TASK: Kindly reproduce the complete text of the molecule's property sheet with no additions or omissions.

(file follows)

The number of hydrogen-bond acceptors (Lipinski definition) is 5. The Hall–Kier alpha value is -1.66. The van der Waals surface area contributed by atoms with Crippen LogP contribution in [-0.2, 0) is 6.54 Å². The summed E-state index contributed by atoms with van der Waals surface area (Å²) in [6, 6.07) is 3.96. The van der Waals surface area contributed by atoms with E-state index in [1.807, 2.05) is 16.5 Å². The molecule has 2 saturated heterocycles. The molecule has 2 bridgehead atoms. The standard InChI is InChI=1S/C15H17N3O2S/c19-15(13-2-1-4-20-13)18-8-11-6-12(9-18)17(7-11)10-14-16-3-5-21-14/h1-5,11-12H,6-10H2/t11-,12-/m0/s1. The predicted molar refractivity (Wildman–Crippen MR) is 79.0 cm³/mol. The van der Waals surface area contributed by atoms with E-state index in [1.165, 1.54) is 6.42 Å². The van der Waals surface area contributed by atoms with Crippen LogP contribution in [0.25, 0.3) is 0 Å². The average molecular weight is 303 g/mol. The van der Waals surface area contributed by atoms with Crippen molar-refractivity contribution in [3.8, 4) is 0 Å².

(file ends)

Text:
The number of hydrogen-bond acceptors (Lipinski definition) is 5. The Hall–Kier alpha value is -1.66. The van der Waals surface area contributed by atoms with Crippen LogP contribution in [-0.2, 0) is 6.54 Å². The summed E-state index contributed by atoms with van der Waals surface area (Å²) in [6, 6.07) is 3.96. The van der Waals surface area contributed by atoms with E-state index in [1.807, 2.05) is 16.5 Å². The molecule has 2 saturated heterocycles. The molecule has 2 bridgehead atoms. The standard InChI is InChI=1S/C15H17N3O2S/c19-15(13-2-1-4-20-13)18-8-11-6-12(9-18)17(7-11)10-14-16-3-5-21-14/h1-5,11-12H,6-10H2/t11-,12-/m0/s1. The predicted molar refractivity (Wildman–Crippen MR) is 79.0 cm³/mol. The van der Waals surface area contributed by atoms with E-state index in [1.165, 1.54) is 6.42 Å². The van der Waals surface area contributed by atoms with Crippen LogP contribution in [0.25, 0.3) is 0 Å². The average molecular weight is 303 g/mol. The van der Waals surface area contributed by atoms with Crippen molar-refractivity contribution in [3.8, 4) is 0 Å².